By Nancy Amdur
The Los Gatos Town Council recently took a step toward determining how land will be used on the 44-acre “North 40” site, giving preliminary approval of a specific plan that will guide the creation of a mixed-use neighborhood on the northern edge of town. The plan is scheduled for final ordinance adoption on August 4.
“It’s a major step for Los Gatos,” said Don Capobres, the Washington, D.C.-based senior vice president of development for Grosvenor Americas, the lead developer on a project slated for 32 acres of the site. “The approval of the specific plan allows us to begin making decisions and start moving the process forward.”[contextly_sidebar id=”y5F1P4KlYZXxqh21NMHZgLbBbUUfLpUq”]Plans for the area, located at the intersection of Highways 85 and 17 and bordered by Los Gatos Boulevard on the east and Lark Avenue on the south, have been brewing for decades. The specific plan calls for a “vibrant mixed-use community” on the site, said Laurel Prevetti, the assistant town manager for Los Gatos.
“It’s intended to be a modern contribution to our community and fit into the fabric of Los Gatos,” Prevetti said.
Development in the area would provide needed housing and help stem the $80 million in retail leakage caused by residents shopping outside town boundaries, Capobres said.
The specific plan guides development of the site, including land use, infrastructure and design.
The Los Gatos Town Council approved a plan allowing 270 residential units, with a potential density bonus for a certain level or number of affordable housing units boosting the total to 364 units. The council also set the site’s building height limit at 35 feet—up to 45 feet for affordable housing and/or a hotel—and the maximum new commercial space at 435,000 square feet of a combination of retail, office and hotel uses.
There are 15 property owners on the North 40, but Grosvenor controls the majority of the site. The privately owned property group is working on its project with San Ramon-based housing developer SummerHill Homes and Hayward-based affordable housing builder Eden Housing Inc.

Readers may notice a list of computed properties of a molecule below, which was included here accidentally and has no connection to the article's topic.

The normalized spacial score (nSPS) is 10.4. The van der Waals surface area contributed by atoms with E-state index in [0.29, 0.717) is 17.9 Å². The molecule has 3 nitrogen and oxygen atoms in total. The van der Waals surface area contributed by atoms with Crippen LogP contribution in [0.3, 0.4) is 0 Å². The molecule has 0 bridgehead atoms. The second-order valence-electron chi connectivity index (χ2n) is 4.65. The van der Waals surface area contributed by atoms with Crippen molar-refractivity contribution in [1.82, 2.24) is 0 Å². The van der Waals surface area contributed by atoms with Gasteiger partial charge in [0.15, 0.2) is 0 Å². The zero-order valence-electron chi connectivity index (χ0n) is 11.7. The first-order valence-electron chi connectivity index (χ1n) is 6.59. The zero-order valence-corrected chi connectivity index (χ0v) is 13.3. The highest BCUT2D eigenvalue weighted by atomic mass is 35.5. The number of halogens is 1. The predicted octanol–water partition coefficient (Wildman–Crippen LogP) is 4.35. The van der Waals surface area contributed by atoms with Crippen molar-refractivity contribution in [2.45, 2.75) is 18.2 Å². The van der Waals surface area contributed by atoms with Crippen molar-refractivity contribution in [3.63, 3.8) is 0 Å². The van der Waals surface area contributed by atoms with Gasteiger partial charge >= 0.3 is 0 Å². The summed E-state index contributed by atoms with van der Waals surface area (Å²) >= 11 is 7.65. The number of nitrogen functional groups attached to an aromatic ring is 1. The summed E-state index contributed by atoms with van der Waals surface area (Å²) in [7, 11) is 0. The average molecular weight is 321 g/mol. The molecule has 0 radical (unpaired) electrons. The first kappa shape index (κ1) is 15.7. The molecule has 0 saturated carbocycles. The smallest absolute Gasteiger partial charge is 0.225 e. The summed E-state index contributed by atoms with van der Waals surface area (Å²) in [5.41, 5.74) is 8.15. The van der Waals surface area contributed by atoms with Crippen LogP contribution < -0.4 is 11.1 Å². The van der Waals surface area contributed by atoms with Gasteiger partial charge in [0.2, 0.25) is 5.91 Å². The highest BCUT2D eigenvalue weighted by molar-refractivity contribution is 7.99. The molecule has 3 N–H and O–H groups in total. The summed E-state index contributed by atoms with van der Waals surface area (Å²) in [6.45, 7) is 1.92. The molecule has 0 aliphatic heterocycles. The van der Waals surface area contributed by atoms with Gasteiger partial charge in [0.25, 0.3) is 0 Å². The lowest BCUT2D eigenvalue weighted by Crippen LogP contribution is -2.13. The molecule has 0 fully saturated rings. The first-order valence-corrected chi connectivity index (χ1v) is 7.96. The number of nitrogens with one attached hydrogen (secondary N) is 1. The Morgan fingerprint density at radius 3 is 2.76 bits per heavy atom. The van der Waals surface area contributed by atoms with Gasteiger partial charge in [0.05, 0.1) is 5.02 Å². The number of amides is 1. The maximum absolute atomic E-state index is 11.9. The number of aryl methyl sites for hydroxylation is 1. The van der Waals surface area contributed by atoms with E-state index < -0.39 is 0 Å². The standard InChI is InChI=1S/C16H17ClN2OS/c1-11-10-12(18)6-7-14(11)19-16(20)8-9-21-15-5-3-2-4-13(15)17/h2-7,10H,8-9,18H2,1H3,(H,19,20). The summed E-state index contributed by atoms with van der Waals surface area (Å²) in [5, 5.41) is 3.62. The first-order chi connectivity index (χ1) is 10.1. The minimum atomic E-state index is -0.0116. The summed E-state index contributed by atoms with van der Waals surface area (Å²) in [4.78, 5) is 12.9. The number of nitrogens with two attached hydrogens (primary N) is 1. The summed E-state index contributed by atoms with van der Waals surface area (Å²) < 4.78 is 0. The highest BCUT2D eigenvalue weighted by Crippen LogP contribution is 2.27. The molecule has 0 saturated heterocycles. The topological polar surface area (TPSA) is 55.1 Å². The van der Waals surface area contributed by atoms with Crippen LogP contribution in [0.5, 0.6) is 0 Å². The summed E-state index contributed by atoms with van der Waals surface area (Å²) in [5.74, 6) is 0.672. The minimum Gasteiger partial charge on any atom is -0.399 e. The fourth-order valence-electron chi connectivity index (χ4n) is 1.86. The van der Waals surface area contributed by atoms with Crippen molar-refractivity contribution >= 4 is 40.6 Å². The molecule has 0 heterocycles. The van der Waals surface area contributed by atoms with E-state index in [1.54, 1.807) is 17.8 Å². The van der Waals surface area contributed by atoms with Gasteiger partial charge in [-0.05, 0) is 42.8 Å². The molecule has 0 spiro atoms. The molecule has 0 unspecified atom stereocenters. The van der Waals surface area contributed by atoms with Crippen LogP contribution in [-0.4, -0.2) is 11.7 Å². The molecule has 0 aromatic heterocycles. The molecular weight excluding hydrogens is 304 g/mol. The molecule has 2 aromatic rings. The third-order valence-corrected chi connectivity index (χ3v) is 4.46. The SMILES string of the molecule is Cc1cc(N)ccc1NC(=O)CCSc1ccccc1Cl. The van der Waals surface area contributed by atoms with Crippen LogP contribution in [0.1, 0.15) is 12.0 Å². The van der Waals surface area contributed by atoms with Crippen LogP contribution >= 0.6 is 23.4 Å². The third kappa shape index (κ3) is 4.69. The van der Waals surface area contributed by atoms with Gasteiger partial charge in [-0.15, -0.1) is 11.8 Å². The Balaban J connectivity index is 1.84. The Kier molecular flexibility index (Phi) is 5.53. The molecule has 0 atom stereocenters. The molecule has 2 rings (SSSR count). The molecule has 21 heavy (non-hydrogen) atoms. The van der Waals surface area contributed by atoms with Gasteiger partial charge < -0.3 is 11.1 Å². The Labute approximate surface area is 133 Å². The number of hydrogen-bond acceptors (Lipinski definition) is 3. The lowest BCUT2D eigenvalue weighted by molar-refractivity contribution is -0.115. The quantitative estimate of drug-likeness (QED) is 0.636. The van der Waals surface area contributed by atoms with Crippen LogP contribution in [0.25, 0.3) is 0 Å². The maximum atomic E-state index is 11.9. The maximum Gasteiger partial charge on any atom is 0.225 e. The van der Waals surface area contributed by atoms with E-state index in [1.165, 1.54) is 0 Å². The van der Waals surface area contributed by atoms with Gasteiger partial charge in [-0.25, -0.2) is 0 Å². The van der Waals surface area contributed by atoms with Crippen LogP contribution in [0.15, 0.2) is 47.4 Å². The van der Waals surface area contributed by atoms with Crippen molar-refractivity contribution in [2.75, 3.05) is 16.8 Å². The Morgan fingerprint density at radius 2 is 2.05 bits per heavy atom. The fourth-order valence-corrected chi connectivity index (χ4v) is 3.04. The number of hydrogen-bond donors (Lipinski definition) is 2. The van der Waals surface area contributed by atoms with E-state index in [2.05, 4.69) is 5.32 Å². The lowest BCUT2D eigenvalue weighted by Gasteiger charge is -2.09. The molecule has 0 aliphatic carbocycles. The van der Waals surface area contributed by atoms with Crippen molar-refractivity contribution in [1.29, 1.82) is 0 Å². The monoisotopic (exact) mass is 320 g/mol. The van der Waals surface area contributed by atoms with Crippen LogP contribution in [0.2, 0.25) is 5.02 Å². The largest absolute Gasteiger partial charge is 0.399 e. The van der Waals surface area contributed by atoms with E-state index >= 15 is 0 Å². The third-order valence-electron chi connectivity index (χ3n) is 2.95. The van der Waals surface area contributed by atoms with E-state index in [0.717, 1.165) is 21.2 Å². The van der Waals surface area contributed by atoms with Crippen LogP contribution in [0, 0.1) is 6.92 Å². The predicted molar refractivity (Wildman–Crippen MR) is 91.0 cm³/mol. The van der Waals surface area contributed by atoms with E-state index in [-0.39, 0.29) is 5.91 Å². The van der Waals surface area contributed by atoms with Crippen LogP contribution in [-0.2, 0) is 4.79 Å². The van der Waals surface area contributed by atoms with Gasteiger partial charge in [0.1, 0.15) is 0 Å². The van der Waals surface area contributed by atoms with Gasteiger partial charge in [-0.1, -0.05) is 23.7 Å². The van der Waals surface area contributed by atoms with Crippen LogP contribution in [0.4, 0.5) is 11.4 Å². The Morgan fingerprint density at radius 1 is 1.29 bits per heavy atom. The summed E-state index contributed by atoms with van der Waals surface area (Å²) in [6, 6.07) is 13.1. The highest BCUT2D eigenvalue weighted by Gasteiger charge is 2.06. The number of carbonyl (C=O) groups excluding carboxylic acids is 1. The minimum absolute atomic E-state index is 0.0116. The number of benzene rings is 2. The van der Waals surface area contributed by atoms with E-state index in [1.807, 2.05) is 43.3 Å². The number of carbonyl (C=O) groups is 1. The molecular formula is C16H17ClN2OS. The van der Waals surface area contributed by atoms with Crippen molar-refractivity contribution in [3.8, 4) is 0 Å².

With changes to the specific plan, the total number of planned residential units is still being finalized, said Wendi Baker, SummerHill’s vice president of development.
SummerHill will build for-sale townhouses or condominiums, and Eden Housing will build rental affordable housing units for seniors. Housing plans were formed to meet the need in Los Gatos for units geared toward millennials and seniors, Baker said.
SummerHill conducted focus groups to look at floor plans, finishes, amenity packages and open space “to see what really appealed to the millennial population,” Baker said, “because it’s a little [bit] of uncharted territory.”
The developer will offer a variety of sizes and floor plans. Units may include features such as loft space, concrete kitchen countertops or Murphy beds for guests. Outdoor space may include fire pits, an outdoor television and a bocce ball court, she said.
The first phase of the project also will include an artisan marketplace offering specialty foods, Capobres said. Other retail space likely will intermingle smaller shops, mid-size box retail stores and restaurants. The specific plan requires 30 percent of the site to be reserved for open space. Capobres said the project could include a “dynamic open space program” with features such as a dog park, community gardens and public plazas.
The North 40 area is now mainly a walnut orchard. Grosvenor in 2008 inked a contract giving the company control of 32 acres owned by the Yuki family, who have held the property since the 1940s.
“It is one of the last large development pieces in Los Gatos,” Capobres said.
Much community outreach took place over the years, discussing issues such as how development would impact density, traffic and schools, he said.
“It’s been so collaborative that none of that collaboration will stop,” Baker said. “We want to keep all of these people involved and engaged so relationships don’t end when the specific plan is approved.”
Developers will resubmit applications for the project to meet the new changes approved in the plan. If approved, Capobres said the first phase of construction could begin in late 2016 or early 2017.
“It’s going to be a while before we see development actually happen,” Prevetti said, “but this is a key milestone in terms of identifying a vision for these 44 acres and having clarity around what the allowed uses will be.”